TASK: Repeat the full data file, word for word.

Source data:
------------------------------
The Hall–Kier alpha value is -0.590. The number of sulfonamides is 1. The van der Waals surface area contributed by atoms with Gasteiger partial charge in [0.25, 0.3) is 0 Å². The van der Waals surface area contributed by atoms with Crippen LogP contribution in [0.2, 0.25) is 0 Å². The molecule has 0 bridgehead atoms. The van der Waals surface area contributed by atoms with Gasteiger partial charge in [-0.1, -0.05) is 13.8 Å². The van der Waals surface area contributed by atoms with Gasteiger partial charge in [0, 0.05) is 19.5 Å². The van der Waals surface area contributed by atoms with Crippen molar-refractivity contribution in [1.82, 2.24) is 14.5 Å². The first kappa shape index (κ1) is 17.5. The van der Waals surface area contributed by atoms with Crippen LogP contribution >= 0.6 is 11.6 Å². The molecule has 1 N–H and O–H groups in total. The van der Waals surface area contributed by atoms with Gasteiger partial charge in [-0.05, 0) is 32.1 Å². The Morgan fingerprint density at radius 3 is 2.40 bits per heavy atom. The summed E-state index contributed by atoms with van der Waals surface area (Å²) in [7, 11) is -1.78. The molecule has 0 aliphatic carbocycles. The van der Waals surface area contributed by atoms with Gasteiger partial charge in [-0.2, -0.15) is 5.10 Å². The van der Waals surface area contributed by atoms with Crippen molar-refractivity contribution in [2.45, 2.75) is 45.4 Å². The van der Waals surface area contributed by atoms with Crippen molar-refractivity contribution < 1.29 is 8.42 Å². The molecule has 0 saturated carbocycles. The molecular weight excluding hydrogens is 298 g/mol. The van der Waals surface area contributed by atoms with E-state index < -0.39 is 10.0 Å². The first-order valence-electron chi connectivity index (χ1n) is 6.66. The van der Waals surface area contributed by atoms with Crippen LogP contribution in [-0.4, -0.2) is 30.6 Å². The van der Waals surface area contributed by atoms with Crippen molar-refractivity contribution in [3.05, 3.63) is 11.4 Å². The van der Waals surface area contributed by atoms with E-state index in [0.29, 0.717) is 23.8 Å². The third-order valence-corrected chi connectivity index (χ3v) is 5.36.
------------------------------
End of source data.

The Hall–Kier alpha value is -0.590. The number of sulfonamides is 1. The van der Waals surface area contributed by atoms with Gasteiger partial charge in [0.25, 0.3) is 0 Å². The van der Waals surface area contributed by atoms with Crippen LogP contribution in [0.2, 0.25) is 0 Å². The molecule has 0 bridgehead atoms. The van der Waals surface area contributed by atoms with Gasteiger partial charge in [-0.1, -0.05) is 13.8 Å². The van der Waals surface area contributed by atoms with Gasteiger partial charge in [0, 0.05) is 19.5 Å². The van der Waals surface area contributed by atoms with Crippen molar-refractivity contribution in [1.82, 2.24) is 14.5 Å². The first kappa shape index (κ1) is 17.5. The van der Waals surface area contributed by atoms with Crippen LogP contribution >= 0.6 is 11.6 Å². The molecule has 1 N–H and O–H groups in total. The van der Waals surface area contributed by atoms with Gasteiger partial charge in [-0.05, 0) is 32.1 Å². The Morgan fingerprint density at radius 3 is 2.40 bits per heavy atom. The summed E-state index contributed by atoms with van der Waals surface area (Å²) in [7, 11) is -1.78. The molecule has 0 aliphatic carbocycles. The van der Waals surface area contributed by atoms with Gasteiger partial charge in [-0.2, -0.15) is 5.10 Å². The van der Waals surface area contributed by atoms with Crippen molar-refractivity contribution in [2.45, 2.75) is 45.4 Å². The van der Waals surface area contributed by atoms with Crippen molar-refractivity contribution < 1.29 is 8.42 Å². The molecule has 0 saturated carbocycles. The molecular weight excluding hydrogens is 298 g/mol. The van der Waals surface area contributed by atoms with E-state index < -0.39 is 10.0 Å². The first-order valence-electron chi connectivity index (χ1n) is 6.66. The van der Waals surface area contributed by atoms with Crippen LogP contribution in [-0.4, -0.2) is 30.6 Å². The van der Waals surface area contributed by atoms with Crippen molar-refractivity contribution in [3.05, 3.63) is 11.4 Å². The van der Waals surface area contributed by atoms with E-state index in [0.29, 0.717) is 23.8 Å². The third-order valence-corrected chi connectivity index (χ3v) is 5.36.